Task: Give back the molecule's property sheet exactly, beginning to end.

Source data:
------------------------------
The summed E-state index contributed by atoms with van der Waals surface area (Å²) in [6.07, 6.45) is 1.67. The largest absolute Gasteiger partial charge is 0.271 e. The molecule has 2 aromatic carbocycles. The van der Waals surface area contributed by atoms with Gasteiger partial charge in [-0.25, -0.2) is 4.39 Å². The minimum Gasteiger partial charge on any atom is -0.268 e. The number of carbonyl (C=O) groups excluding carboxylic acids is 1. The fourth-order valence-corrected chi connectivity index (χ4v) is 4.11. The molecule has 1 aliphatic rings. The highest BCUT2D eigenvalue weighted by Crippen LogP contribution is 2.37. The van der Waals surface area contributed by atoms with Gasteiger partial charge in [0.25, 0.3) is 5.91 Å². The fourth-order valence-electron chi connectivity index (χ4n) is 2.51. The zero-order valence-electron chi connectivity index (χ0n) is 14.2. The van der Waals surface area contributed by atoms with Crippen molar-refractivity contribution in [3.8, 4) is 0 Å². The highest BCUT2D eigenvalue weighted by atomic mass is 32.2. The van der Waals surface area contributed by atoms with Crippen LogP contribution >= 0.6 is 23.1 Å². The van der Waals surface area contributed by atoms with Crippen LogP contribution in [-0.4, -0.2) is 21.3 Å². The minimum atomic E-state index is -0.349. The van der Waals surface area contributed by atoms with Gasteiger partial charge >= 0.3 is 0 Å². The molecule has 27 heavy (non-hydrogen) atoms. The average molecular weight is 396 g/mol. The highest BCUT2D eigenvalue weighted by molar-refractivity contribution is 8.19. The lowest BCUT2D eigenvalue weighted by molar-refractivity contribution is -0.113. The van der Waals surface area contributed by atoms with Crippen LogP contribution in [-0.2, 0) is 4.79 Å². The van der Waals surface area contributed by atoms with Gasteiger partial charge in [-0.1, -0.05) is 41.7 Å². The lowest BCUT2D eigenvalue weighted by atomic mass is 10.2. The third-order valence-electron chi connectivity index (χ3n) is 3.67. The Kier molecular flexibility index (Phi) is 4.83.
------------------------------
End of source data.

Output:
The summed E-state index contributed by atoms with van der Waals surface area (Å²) in [6.07, 6.45) is 1.67. The largest absolute Gasteiger partial charge is 0.271 e. The molecule has 2 aromatic carbocycles. The van der Waals surface area contributed by atoms with Gasteiger partial charge in [-0.25, -0.2) is 4.39 Å². The minimum Gasteiger partial charge on any atom is -0.268 e. The number of carbonyl (C=O) groups excluding carboxylic acids is 1. The fourth-order valence-corrected chi connectivity index (χ4v) is 4.11. The molecule has 1 aliphatic rings. The highest BCUT2D eigenvalue weighted by Crippen LogP contribution is 2.37. The van der Waals surface area contributed by atoms with Gasteiger partial charge in [0.25, 0.3) is 5.91 Å². The fourth-order valence-electron chi connectivity index (χ4n) is 2.51. The zero-order valence-electron chi connectivity index (χ0n) is 14.2. The van der Waals surface area contributed by atoms with Crippen molar-refractivity contribution in [3.8, 4) is 0 Å². The highest BCUT2D eigenvalue weighted by atomic mass is 32.2. The van der Waals surface area contributed by atoms with Crippen LogP contribution >= 0.6 is 23.1 Å². The van der Waals surface area contributed by atoms with Crippen LogP contribution in [-0.4, -0.2) is 21.3 Å². The minimum atomic E-state index is -0.349. The van der Waals surface area contributed by atoms with Gasteiger partial charge >= 0.3 is 0 Å². The molecule has 27 heavy (non-hydrogen) atoms. The average molecular weight is 396 g/mol. The highest BCUT2D eigenvalue weighted by molar-refractivity contribution is 8.19. The lowest BCUT2D eigenvalue weighted by molar-refractivity contribution is -0.113. The van der Waals surface area contributed by atoms with Crippen LogP contribution in [-0.2, 0) is 4.79 Å². The van der Waals surface area contributed by atoms with Gasteiger partial charge in [-0.1, -0.05) is 41.7 Å². The lowest BCUT2D eigenvalue weighted by atomic mass is 10.2. The third-order valence-electron chi connectivity index (χ3n) is 3.67. The Kier molecular flexibility index (Phi) is 4.83.